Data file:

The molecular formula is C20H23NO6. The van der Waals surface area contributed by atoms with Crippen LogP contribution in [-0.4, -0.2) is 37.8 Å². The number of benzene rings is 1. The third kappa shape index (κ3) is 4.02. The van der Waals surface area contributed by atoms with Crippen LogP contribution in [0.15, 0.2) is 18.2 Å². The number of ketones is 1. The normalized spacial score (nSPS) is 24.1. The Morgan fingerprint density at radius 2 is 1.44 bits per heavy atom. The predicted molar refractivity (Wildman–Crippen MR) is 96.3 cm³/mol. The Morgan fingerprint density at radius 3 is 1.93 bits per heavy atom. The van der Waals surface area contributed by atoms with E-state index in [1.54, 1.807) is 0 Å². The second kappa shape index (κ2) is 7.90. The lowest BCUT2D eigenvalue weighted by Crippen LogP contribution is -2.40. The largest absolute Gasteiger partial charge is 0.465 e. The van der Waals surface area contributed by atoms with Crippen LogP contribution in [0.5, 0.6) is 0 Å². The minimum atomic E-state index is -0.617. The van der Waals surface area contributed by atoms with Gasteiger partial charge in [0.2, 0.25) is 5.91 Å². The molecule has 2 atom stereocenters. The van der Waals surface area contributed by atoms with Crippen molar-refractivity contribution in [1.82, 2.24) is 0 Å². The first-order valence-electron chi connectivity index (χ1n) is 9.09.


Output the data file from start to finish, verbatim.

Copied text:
The molecular formula is C20H23NO6. The van der Waals surface area contributed by atoms with Crippen LogP contribution in [-0.4, -0.2) is 37.8 Å². The number of benzene rings is 1. The third kappa shape index (κ3) is 4.02. The van der Waals surface area contributed by atoms with Crippen LogP contribution in [0.15, 0.2) is 18.2 Å². The number of ketones is 1. The normalized spacial score (nSPS) is 24.1. The Morgan fingerprint density at radius 2 is 1.44 bits per heavy atom. The predicted molar refractivity (Wildman–Crippen MR) is 96.3 cm³/mol. The Morgan fingerprint density at radius 3 is 1.93 bits per heavy atom. The van der Waals surface area contributed by atoms with E-state index in [1.54, 1.807) is 0 Å². The second kappa shape index (κ2) is 7.90. The lowest BCUT2D eigenvalue weighted by Crippen LogP contribution is -2.40. The largest absolute Gasteiger partial charge is 0.465 e. The van der Waals surface area contributed by atoms with Crippen LogP contribution in [0.5, 0.6) is 0 Å². The minimum atomic E-state index is -0.617. The van der Waals surface area contributed by atoms with Gasteiger partial charge in [0.2, 0.25) is 5.91 Å². The molecule has 2 atom stereocenters. The van der Waals surface area contributed by atoms with Crippen molar-refractivity contribution in [1.82, 2.24) is 0 Å². The first-order valence-electron chi connectivity index (χ1n) is 9.09.